Thus, the holiday itself is entangled in the two most painful and traumatic chapters of American history: the colonial destruction of native people and theft of their lands and the enslavement and inhumane treatment of African people as well as a deadly war that attempted to keep them in bondage.
Perhaps Thanksgiving needs to be observed as a day of repentance and one repurposed yet again for our shared seeking of forgiveness and justice. I know that neither my impromptu prayer before one of the meals nor my conversation with family members approached such issues. We avoid politics and religion at these gatherings the way some people avoid green veggies. And we keep a thin veneer of peace in the extended family.
In my chosen profession, where we study, write and teach about religion, we talk openly about racism, sexism, anti-semitism and multiple religious belonging. We tell the varieties of historical accounts and not just the children’s story-book variety. A conversation about the need for justice, repentance or resistance to existing systems of power is about more than polite kindnesses. Yet making these motivating commitments into action for change remains a challenge.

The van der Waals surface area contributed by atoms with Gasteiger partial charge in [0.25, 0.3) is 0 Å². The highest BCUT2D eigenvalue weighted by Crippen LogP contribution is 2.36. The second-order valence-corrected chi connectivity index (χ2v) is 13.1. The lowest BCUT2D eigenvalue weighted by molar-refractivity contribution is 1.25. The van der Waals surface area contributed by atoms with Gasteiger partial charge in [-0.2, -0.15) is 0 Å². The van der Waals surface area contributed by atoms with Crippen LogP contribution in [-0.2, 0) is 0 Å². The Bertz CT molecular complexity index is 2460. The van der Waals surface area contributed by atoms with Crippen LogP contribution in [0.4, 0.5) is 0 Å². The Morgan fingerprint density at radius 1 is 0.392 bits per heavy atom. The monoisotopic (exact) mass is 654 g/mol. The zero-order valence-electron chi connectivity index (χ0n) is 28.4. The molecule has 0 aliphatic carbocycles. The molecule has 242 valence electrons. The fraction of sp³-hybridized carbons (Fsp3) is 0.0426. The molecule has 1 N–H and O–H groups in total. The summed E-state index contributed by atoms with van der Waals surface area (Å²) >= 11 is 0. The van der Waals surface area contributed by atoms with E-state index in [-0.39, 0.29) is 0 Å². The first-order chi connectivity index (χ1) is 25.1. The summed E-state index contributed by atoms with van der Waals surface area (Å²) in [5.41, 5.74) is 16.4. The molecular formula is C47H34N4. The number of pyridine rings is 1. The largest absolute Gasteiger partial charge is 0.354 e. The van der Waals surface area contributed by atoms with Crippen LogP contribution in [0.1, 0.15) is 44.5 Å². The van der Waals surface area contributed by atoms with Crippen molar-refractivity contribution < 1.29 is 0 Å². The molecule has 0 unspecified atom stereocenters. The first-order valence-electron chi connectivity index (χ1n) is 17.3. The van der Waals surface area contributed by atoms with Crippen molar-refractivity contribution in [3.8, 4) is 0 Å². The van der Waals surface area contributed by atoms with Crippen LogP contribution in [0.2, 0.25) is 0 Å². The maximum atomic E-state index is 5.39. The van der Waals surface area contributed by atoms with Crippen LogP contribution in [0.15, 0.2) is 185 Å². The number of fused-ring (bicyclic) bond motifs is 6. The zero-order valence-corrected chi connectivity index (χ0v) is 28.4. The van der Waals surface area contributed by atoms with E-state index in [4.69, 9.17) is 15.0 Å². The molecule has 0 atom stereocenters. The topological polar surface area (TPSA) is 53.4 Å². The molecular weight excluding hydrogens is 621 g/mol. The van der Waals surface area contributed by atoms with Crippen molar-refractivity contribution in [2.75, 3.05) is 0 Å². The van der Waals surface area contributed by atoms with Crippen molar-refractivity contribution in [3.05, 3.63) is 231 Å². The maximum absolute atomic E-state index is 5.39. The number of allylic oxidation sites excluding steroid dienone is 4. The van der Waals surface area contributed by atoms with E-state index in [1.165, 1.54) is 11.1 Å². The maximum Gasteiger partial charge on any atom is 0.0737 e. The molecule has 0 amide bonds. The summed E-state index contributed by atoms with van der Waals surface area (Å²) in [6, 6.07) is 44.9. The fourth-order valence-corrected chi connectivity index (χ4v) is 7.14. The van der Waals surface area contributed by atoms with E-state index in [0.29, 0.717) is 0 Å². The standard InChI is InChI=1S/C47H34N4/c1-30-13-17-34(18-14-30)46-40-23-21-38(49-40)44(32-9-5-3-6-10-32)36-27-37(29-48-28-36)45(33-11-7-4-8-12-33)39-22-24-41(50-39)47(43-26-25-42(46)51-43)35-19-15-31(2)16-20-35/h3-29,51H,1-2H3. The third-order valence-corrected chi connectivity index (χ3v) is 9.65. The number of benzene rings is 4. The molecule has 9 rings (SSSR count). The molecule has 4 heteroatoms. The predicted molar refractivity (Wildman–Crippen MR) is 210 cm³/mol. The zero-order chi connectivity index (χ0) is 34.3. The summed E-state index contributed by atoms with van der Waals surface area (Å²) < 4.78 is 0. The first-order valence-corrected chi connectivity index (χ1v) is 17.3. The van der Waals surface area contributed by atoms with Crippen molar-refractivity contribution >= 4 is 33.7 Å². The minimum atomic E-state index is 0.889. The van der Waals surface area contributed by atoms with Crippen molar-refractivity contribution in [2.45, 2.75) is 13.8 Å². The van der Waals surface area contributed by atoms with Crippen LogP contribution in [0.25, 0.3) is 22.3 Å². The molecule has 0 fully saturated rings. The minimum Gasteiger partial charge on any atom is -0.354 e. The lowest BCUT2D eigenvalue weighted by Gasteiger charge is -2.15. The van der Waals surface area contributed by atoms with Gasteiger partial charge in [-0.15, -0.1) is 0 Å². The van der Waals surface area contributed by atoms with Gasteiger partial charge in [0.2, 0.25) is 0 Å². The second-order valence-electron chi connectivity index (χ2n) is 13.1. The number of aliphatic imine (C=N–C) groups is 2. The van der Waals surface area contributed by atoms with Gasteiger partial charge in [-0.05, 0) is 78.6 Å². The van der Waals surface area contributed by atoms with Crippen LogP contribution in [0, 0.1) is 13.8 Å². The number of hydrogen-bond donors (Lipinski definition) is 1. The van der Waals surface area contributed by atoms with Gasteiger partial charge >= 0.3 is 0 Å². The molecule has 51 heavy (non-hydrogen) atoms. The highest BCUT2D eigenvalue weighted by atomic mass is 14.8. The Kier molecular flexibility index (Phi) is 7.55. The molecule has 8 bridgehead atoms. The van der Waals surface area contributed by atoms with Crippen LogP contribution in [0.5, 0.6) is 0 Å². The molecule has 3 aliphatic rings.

The Brussles sprouts were delicious. The sweet and savory kale was the right balance of flavors. The gingerbread with chocolate chips made me smile. Now if my meal might be more of an inspiration for the rest of my living… that would be an adventure really worth writing about.
Roasted Brussels Sprouts
1 lbs of Brussels Sprouts, cut from the stalk, trimmed and cut in half
1 T. olive oil
Pinch of sea salt
Twist of black pepper
1 c. balsamic vinegar (Modena)
1 T. honey
Olive oil spray
When Brussels sprouts are trimmed and cut length-wise, place them in a steamer basket and steam over medium-high heat for 4-5 minutes until they turn bright green. Let them cool slightly.
Preheat oven to 450 degrees. In a bowl, toss the lightly steamed sprouts in olive oil, adding sea salt and pepper to taste. Spread on a cookie sheet lightly sprayed with olive oil to prevent sticking. Roast for five minutes and then turn them on the pan. Roast five additional minutes.
While sprouts are roasting, combine balsamic vinegar and honey in a sauce pan. Bring to a boil then reduce to simmer on low for 12 to 15 minutes, stirring regularly. Reduce the vinegar and honey to the consistency of syrup, ideal for drizzling on the roasted Brussels sprouts. Serve hot.